A regular Saturday ritual during my childhood years was a trip to the video store. We would rent a movie or game that would be our entertainment for that night. Every borrowed VHS tape came with a stick that read, “Be kind. Please rewind.” This, I came to understand, is what kindness meant: do the simple, nice things that make other people’s lives easier. Only jerks fail to rewind (and then they pay a fee to the video store because justice will be served!).
It is such superficial understandings of “kindness” that Bruce Reyes-Chow argues against in his new book, In Defense of Kindness: Why it Matters, How it Changes our Lives, and How it Can Save the World (Chalice Press, 2021). He advocates for a more robust concept that leaves a powerful impact on us and the world by guarding against our tendencies to either denigrate the humanity of others or reduce them to one dimensional caricatures that denies the inherent complexities of being human.
“To be kind,” he writes, “is to accept that each person is a created and complex human being — and to treat them as if you believe this to be true.”
Such an approach to our actions and relationships requires us to respect the status of each person and try to empathize with their circumstances. In this way, others have a claim on us. They cannot be ignored or dismissed. They must be appreciated and understood by us as fully as possible.
If this sounds quite similar to Jesus’s exhortation to “do to others what you would have them do to you” (Matt. 7:12) or his commandment to “love your neighbor as yourself” (Mark 12:31), you are not mistaken. Reyes-Chow is a Presbyterian pastor and references his faith and vocation throughout the book, but he is intentionally trying to speak to a broader audience. His ideal of “kindness” reflects the demands of the Gospel without any of the Christianese, presumably in the hope that such good news will garner a wider hearing.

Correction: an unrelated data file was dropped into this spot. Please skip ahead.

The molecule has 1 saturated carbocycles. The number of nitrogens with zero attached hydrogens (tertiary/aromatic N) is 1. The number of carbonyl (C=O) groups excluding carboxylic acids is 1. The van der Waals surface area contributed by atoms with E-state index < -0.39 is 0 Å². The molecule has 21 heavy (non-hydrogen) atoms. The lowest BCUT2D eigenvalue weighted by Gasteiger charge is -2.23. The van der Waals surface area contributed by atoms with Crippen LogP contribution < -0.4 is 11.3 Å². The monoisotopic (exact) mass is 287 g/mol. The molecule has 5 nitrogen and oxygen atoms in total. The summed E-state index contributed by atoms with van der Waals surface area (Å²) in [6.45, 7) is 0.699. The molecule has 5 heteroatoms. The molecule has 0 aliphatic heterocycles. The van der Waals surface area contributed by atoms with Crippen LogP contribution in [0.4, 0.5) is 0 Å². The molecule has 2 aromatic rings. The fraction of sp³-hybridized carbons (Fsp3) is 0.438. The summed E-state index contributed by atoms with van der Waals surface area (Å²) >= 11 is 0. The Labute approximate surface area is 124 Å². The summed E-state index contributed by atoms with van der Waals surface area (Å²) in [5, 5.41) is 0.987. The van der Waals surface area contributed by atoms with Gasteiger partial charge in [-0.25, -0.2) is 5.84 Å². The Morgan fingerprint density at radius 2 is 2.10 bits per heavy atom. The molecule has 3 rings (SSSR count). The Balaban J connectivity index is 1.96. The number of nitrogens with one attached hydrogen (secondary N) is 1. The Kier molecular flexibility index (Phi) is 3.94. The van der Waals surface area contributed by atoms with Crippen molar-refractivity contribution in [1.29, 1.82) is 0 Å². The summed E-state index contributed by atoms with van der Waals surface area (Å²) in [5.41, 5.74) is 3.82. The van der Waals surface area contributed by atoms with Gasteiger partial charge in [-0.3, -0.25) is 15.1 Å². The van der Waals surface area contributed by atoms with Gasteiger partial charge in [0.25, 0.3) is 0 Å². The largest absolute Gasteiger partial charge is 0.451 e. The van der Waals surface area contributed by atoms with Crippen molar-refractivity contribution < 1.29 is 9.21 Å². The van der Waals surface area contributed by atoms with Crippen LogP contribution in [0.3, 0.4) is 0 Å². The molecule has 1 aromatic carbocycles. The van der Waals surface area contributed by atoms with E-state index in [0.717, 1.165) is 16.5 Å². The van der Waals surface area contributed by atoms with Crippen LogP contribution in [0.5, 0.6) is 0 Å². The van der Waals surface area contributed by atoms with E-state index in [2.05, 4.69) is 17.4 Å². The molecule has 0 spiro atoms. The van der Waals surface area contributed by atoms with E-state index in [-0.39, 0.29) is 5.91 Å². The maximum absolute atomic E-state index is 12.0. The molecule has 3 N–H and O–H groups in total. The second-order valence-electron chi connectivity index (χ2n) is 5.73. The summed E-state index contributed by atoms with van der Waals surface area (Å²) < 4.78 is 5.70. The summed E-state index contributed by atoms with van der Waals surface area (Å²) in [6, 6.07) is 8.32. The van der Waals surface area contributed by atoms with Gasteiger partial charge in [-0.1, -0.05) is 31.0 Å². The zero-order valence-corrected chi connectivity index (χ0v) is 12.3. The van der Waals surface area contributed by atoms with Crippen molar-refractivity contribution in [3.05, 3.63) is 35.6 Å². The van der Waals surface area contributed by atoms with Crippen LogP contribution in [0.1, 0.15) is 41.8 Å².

He also does not want kindness to be mistaken for tolerating injustice or excusing bad behavior from others. Instead, he sees kindness as offering two correctives. First, it offers a guide to how we engage others, be that in our private lives or the public square. It is an ethic we embody no matter the circumstance. Second, it prevents us from overly simplifying problems in ways that prevent root causes from being addressed. Dismissing a bad actor as either a lone individual or incapable of redemption are both easy outs that avoid the hard work of changing systems or seeking true transformation. Rev. Reyes-Chow’s version of kindness is not about whether confrontations occur and redress is sought but the manner in which both are pursued.
Overall, the book is more fun to read than one might assume from the title. It is not a dry, logical argument unpacking what kindness means. Rather, the tone and content remind you of an excited, perhaps even intense, conversation you would have over dinner with close friends. There are humorous examples, clever digressions, a few unnecessary tangents, and, overall, an argument being made by someone whom you trust and believes cares deeply about you.
Reyes-Chow does not present himself as the expert on kindness but as a fanatic, someone who excessively believes in it. That zeal flows out of his own experience of what kindness makes possible and his own struggles to meet its expectations.
The book is relatively brief (110 pages) and each chapter is fairly short. Thus, it can be digested in one sitting by someone eager to glean wisdom or utilized as devotional by a reader wanting to savor its ideas and reflect on its encouragements. It is also our July Book Club selection! If you decide to bite off the challenge of becoming more kind, then reading this book is the perfect first step and signing up for a group discussion time is a great second one. You can also listen to our editor-in-chief, Brian Kaylor, interview Bruce Reyes-Chow on our new podcast, Dangerous Dogma.